double doodle tally sitting for a treat.

  How many of you have a dog that has a behavior issue you’d like to change? Maybe you’ve tried and not been successful in curbing the counter surfing or jumping up. I’ve heard people say many times that their dog is just stubborn or theri dog isn’t very smart. These are usually excuses for why the dog still exhibits behaviors we don’t like or want. What if I told you it ISN’T your dog’s fault? What if i told you it was, in fact, YOUR fault your dog has these behavioral issues and hasn’t learned appropriate ones? Most people would probably be offended if they heard me say “It’s your fault your dog jumps on your kids or the counters, eats out of the trash or barks at the mailman” and would be quick to defend themselves with statements like “I’ve tried everything” or “we’ve spend hundreds of hours training” or “we’ve spent so much money on trainers”. It’s fair to say most owners feel, in these instances like they HAVE tried everything, or they HAVE spent hundreds of hours or too much money on trainers, The simple fact is there is a reason your dog isn’t getting the memo, and that reason is almost always the teacher (you).  It’s not totally your fault either, it’s just that you’re missing something. The sad part is, people so often blame the dog and give up, returning the dog to the breeder, dropping the dog at a shelter, or just continuing to live with a dog they can’t seem to train. Here are the most common reasons your dog is not picking up what you’re putting down in the training department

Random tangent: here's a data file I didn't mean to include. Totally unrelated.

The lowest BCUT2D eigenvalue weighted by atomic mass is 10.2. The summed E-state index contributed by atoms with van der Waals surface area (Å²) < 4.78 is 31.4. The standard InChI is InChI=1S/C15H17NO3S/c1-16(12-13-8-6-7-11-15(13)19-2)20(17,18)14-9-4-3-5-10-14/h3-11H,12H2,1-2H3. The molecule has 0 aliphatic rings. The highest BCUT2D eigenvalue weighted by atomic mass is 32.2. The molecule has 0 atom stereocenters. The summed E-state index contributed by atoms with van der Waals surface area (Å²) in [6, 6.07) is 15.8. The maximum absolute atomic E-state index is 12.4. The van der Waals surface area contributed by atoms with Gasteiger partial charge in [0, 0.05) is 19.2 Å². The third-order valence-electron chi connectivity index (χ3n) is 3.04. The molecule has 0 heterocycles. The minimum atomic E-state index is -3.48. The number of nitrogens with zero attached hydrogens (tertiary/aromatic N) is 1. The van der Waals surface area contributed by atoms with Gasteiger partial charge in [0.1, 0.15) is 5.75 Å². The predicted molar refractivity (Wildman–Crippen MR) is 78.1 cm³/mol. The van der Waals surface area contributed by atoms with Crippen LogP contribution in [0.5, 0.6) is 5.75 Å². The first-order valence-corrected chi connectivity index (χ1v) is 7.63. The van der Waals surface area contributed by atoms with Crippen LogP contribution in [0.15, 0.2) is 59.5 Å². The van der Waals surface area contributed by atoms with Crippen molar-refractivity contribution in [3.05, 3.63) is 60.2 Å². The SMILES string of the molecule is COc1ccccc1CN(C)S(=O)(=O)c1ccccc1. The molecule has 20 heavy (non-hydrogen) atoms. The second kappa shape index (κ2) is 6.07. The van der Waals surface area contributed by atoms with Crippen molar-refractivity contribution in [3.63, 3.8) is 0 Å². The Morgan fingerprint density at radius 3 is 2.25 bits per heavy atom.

1.Inconsistent Expectations

For me, this is one of the biggest issues I see people run into when training their dogs. Inconsistency is the enemy guys. Your dog thrives on routine and on knowing what is expected of him. If it’s ok for him to jump all over you saying Hello when you come home from work, he isn’t going to understand that it isn’t ok to greet strangers or children this way. It’s the same for behaviors like jumping on the furniture. Either it IS or IS NOT ok. Make your choice and stick with it so your dog knows the rules and can better abide by them. Then be consistent in your training of those rules and your expectations of your dog. Start this the minute you bring that puppy home. Training a wanted behavior is ALWAYS easier than retraining an unwanted behavior

2. Keeping your dog engaged

The best way to be sure your dog is learning is to make sure you are keeping them engaged. Training should be fun and sessions kept fairly short. You should ALWAYS end a training session before your dog is tired or disinterested in the lessons. If your dog seems to be having trouble learning a new behavior, go back for a few minutes to one you know he has down. This gives him an opportunity to work on something he knows, get some positive feedback, build confidence and avoid getting frustrated. Once you’ve gone over some of his better known cues/tricks, then move back to the new behavior for a short period. Remember, each dog is going to learn at a different pace as well. It would not be fair of me to expect my 10 yr old terrier to learn at the same pace as my 2 yr old border collie. Each of those breeds/ age ranges is going to learn differently and at different rates. It’s ok if your dog doesn’t get it the first session. Be patient, make it fun, and most of all BE CONSISTENT. Your dog will get there!